Journalism is more civilised now than it used to be. Editors who make their staff quake with fear are a rarity these days.
People doing our NCTJ diploma courses shake their heads with disbelief when I describe the ‘good old days’ of public humiliation and four-lettered insults by everybody, from the editor to the news editor or chief sub.
That doesn’t mean that newsroom staff are as polite as the Queen though. Freelance journalists and PRs soon discover this when they pitch a story. It works like showbiz: 'Don’t ring us, we’ll ring you!'
Our NCTJ course students sometimes get upset when they submit their prized work for publication and don’t even get an acknowledgement.
But why should they bother? If the answer’s ‘no’, then inactions speak louder than words.
You might think this is rude or discourteous, but that’s how it is.
A guy on one NCTJ course said that banks and retailers don’t treat their customers like that. Really?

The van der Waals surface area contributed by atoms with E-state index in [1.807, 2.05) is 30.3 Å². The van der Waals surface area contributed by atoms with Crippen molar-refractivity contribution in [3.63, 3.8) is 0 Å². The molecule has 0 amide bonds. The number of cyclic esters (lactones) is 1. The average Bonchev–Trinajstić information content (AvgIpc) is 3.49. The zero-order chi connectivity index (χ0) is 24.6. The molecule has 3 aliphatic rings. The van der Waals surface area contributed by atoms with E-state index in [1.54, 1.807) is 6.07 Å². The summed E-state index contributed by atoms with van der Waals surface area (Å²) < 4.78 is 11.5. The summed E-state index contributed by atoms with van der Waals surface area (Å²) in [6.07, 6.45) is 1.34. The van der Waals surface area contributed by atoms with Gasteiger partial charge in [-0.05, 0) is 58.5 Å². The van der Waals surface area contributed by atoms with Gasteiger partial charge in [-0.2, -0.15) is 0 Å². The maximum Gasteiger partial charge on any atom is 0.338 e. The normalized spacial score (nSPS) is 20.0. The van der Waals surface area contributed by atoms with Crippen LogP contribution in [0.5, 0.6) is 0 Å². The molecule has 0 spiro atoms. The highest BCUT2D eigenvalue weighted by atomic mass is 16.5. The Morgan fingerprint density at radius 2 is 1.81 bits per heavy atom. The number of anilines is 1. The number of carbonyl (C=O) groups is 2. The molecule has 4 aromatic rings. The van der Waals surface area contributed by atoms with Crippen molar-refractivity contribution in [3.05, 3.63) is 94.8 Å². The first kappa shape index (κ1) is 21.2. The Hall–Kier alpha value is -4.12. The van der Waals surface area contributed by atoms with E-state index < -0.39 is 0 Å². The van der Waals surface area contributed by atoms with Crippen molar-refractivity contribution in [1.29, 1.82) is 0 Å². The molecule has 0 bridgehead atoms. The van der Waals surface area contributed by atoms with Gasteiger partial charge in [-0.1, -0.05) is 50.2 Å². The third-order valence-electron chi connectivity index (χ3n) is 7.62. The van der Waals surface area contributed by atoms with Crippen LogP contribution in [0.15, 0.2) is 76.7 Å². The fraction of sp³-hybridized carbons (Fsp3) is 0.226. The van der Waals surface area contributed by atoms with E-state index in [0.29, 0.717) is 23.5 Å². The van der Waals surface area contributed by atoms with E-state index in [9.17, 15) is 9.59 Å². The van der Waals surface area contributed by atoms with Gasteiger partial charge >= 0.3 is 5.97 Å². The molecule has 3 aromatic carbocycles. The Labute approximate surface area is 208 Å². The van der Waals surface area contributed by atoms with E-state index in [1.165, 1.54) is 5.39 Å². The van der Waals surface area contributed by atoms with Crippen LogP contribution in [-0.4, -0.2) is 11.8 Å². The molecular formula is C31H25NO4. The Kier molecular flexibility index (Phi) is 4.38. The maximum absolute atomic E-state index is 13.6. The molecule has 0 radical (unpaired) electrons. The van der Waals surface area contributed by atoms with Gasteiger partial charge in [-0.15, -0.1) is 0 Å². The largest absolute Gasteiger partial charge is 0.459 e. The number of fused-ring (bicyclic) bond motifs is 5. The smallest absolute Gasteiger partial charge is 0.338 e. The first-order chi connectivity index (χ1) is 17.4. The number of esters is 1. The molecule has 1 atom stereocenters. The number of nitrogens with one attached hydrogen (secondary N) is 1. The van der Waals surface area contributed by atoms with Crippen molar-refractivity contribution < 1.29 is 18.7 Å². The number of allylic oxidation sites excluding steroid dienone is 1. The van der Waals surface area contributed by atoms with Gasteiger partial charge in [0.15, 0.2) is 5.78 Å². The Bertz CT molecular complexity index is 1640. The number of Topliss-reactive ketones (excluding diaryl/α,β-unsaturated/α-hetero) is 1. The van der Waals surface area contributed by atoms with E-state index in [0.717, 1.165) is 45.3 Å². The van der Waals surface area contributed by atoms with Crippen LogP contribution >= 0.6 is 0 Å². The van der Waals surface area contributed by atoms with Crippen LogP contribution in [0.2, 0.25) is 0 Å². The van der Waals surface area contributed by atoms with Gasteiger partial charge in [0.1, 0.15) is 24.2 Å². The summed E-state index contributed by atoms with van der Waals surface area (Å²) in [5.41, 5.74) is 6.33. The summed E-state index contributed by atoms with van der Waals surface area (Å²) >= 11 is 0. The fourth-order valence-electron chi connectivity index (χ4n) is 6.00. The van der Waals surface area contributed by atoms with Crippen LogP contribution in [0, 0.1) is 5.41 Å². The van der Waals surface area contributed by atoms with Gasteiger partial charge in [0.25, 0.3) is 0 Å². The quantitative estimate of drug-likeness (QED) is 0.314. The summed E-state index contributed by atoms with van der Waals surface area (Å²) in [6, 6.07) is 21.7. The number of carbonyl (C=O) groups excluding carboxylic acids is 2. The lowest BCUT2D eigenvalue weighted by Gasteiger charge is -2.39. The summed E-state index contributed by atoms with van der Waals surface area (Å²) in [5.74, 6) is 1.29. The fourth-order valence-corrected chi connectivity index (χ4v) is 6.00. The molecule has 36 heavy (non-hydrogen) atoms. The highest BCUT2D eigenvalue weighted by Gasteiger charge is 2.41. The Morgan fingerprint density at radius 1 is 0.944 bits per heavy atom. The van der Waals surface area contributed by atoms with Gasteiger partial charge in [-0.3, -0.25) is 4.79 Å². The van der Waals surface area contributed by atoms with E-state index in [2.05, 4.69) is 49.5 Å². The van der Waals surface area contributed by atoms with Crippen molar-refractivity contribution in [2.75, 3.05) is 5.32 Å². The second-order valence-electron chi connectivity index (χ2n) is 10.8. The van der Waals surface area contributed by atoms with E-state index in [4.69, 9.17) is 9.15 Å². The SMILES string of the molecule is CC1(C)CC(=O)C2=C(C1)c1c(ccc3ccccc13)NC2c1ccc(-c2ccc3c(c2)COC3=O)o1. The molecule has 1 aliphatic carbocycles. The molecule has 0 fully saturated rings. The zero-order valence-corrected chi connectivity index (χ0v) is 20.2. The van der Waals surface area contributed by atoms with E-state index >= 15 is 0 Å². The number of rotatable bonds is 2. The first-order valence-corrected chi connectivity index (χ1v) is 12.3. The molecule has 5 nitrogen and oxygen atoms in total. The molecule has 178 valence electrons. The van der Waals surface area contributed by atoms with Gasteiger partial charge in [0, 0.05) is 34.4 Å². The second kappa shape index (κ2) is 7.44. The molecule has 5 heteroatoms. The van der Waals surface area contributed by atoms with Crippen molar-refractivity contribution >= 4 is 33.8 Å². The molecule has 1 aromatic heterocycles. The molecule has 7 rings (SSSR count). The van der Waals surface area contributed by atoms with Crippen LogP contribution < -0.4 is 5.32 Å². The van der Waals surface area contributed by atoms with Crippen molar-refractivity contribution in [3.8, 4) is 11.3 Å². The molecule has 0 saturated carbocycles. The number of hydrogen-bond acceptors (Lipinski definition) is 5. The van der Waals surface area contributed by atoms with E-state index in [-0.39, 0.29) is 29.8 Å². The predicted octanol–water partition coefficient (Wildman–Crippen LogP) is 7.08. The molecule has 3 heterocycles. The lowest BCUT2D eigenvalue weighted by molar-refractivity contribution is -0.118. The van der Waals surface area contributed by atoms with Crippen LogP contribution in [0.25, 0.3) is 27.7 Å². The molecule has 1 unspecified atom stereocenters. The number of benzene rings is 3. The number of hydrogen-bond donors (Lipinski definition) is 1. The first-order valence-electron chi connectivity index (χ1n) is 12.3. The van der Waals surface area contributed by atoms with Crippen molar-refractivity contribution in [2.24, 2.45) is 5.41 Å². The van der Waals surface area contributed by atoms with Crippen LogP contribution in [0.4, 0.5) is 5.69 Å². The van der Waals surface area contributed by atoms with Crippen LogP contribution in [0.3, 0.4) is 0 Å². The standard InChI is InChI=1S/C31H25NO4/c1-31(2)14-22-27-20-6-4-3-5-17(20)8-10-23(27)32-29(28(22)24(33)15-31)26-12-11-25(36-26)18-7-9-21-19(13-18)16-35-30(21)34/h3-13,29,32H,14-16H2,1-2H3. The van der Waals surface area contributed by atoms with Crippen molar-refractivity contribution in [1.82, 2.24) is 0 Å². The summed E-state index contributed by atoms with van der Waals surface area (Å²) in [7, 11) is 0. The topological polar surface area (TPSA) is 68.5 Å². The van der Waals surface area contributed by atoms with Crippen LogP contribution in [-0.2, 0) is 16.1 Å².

He’s obviously never banked with Santander or shopped in Poundland!
Banks and retailers don’t have 24-hour news output, hourly deadlines and literally thousands of emails to process. And in any case, freelance journalists aren’t customers.
They’re a pain, another email to answer, to phone call, to pick up – unless they have a great story.
The only way to attract a news/content editor’s attention is to send them something fantastic. If you do, you’ll soon hear back.
Magazines are sometimes a little more polite – you might even get an autorespond reply.
But otherwise, curt-esy is the norm. With the emphasis on curt.
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